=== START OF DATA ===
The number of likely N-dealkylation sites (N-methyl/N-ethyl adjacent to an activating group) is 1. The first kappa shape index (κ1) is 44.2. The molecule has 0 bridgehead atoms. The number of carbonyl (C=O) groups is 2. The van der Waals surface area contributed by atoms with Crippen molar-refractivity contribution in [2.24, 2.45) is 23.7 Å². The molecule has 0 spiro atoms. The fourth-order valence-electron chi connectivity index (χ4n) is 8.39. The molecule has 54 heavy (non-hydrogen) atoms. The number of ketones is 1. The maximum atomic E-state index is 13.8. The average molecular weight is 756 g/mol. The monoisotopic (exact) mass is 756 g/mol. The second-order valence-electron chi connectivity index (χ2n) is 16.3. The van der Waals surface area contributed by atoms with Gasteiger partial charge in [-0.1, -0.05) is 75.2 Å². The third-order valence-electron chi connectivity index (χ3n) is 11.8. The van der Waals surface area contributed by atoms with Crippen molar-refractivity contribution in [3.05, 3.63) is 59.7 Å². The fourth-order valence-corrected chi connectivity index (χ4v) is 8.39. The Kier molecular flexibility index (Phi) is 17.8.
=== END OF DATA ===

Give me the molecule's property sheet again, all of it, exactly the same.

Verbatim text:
The number of likely N-dealkylation sites (N-methyl/N-ethyl adjacent to an activating group) is 1. The first kappa shape index (κ1) is 44.2. The molecule has 0 bridgehead atoms. The number of carbonyl (C=O) groups is 2. The van der Waals surface area contributed by atoms with Crippen molar-refractivity contribution in [2.24, 2.45) is 23.7 Å². The molecule has 0 spiro atoms. The fourth-order valence-electron chi connectivity index (χ4n) is 8.39. The molecule has 54 heavy (non-hydrogen) atoms. The number of ketones is 1. The maximum atomic E-state index is 13.8. The average molecular weight is 756 g/mol. The monoisotopic (exact) mass is 756 g/mol. The second-order valence-electron chi connectivity index (χ2n) is 16.3. The van der Waals surface area contributed by atoms with Gasteiger partial charge in [-0.1, -0.05) is 75.2 Å². The third-order valence-electron chi connectivity index (χ3n) is 11.8. The van der Waals surface area contributed by atoms with Crippen molar-refractivity contribution in [3.05, 3.63) is 59.7 Å². The fourth-order valence-corrected chi connectivity index (χ4v) is 8.39. The Kier molecular flexibility index (Phi) is 17.8.